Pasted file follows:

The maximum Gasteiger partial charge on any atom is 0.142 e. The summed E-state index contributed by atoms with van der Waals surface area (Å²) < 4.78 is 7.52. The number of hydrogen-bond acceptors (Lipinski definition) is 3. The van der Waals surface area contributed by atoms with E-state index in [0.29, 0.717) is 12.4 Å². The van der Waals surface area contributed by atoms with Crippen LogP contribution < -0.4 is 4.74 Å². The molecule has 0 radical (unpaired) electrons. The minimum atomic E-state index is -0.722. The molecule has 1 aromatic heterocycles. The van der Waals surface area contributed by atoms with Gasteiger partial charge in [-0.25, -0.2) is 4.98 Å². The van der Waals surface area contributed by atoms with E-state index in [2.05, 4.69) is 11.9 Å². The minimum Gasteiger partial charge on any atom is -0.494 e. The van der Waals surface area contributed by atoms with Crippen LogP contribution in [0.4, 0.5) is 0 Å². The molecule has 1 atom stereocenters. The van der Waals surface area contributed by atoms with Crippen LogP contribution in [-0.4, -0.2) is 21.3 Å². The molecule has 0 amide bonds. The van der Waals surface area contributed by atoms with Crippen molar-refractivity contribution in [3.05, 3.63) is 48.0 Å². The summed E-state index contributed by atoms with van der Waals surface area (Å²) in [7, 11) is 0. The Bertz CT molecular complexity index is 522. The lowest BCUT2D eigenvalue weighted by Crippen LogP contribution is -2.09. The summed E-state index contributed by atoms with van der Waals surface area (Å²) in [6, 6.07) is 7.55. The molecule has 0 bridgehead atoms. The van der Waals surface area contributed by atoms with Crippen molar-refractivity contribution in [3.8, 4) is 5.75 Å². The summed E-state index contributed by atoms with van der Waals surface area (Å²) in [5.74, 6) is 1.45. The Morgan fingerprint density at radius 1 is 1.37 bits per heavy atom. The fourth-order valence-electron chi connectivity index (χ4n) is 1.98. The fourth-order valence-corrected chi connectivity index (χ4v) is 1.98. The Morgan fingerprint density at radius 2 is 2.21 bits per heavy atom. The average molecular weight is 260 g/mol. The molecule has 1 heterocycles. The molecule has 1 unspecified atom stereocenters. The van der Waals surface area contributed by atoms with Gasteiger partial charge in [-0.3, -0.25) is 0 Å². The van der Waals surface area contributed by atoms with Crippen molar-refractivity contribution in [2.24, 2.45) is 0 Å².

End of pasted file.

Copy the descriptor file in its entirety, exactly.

The maximum Gasteiger partial charge on any atom is 0.142 e. The summed E-state index contributed by atoms with van der Waals surface area (Å²) < 4.78 is 7.52. The number of hydrogen-bond acceptors (Lipinski definition) is 3. The van der Waals surface area contributed by atoms with E-state index in [0.29, 0.717) is 12.4 Å². The van der Waals surface area contributed by atoms with Crippen LogP contribution < -0.4 is 4.74 Å². The molecule has 0 radical (unpaired) electrons. The minimum atomic E-state index is -0.722. The molecule has 1 aromatic heterocycles. The van der Waals surface area contributed by atoms with Gasteiger partial charge in [-0.25, -0.2) is 4.98 Å². The van der Waals surface area contributed by atoms with E-state index in [2.05, 4.69) is 11.9 Å². The minimum Gasteiger partial charge on any atom is -0.494 e. The van der Waals surface area contributed by atoms with Crippen LogP contribution in [0.4, 0.5) is 0 Å². The molecule has 1 atom stereocenters. The van der Waals surface area contributed by atoms with Crippen LogP contribution in [-0.4, -0.2) is 21.3 Å². The molecule has 0 amide bonds. The van der Waals surface area contributed by atoms with Crippen molar-refractivity contribution in [3.05, 3.63) is 48.0 Å². The summed E-state index contributed by atoms with van der Waals surface area (Å²) in [7, 11) is 0. The Bertz CT molecular complexity index is 522. The lowest BCUT2D eigenvalue weighted by Crippen LogP contribution is -2.09. The summed E-state index contributed by atoms with van der Waals surface area (Å²) in [6, 6.07) is 7.55. The molecule has 0 bridgehead atoms. The van der Waals surface area contributed by atoms with Crippen molar-refractivity contribution in [3.8, 4) is 5.75 Å². The summed E-state index contributed by atoms with van der Waals surface area (Å²) in [5.74, 6) is 1.45. The Morgan fingerprint density at radius 1 is 1.37 bits per heavy atom. The fourth-order valence-electron chi connectivity index (χ4n) is 1.98. The fourth-order valence-corrected chi connectivity index (χ4v) is 1.98. The Morgan fingerprint density at radius 2 is 2.21 bits per heavy atom. The average molecular weight is 260 g/mol. The molecule has 1 heterocycles. The molecule has 1 unspecified atom stereocenters. The van der Waals surface area contributed by atoms with Gasteiger partial charge in [-0.3, -0.25) is 0 Å². The van der Waals surface area contributed by atoms with Crippen molar-refractivity contribution in [2.24, 2.45) is 0 Å².